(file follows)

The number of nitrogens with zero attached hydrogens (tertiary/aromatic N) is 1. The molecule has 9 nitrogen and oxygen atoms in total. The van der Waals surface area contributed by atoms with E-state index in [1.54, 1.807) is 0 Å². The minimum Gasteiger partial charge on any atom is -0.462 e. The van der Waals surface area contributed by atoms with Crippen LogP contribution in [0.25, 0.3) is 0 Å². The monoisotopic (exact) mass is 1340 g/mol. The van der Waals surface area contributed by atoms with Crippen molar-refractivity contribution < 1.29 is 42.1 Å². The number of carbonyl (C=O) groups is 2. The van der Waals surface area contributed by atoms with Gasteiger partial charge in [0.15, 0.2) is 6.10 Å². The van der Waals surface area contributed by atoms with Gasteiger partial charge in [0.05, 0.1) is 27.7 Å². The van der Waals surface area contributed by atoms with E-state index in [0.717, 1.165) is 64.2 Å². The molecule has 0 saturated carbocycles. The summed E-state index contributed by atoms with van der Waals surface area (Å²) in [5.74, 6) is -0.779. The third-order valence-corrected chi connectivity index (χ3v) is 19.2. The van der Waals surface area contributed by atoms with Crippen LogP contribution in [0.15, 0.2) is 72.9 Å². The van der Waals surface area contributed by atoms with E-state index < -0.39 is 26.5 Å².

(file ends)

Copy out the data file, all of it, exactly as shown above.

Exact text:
The number of nitrogens with zero attached hydrogens (tertiary/aromatic N) is 1. The molecule has 9 nitrogen and oxygen atoms in total. The van der Waals surface area contributed by atoms with E-state index in [1.54, 1.807) is 0 Å². The minimum Gasteiger partial charge on any atom is -0.462 e. The van der Waals surface area contributed by atoms with Crippen LogP contribution in [0.25, 0.3) is 0 Å². The monoisotopic (exact) mass is 1340 g/mol. The van der Waals surface area contributed by atoms with Crippen molar-refractivity contribution < 1.29 is 42.1 Å². The number of carbonyl (C=O) groups is 2. The van der Waals surface area contributed by atoms with Gasteiger partial charge in [0.15, 0.2) is 6.10 Å². The van der Waals surface area contributed by atoms with Gasteiger partial charge in [0.05, 0.1) is 27.7 Å². The van der Waals surface area contributed by atoms with E-state index in [0.717, 1.165) is 64.2 Å². The molecule has 0 saturated carbocycles. The summed E-state index contributed by atoms with van der Waals surface area (Å²) in [5.74, 6) is -0.779. The third-order valence-corrected chi connectivity index (χ3v) is 19.2. The van der Waals surface area contributed by atoms with Crippen LogP contribution in [0.15, 0.2) is 72.9 Å². The van der Waals surface area contributed by atoms with E-state index < -0.39 is 26.5 Å².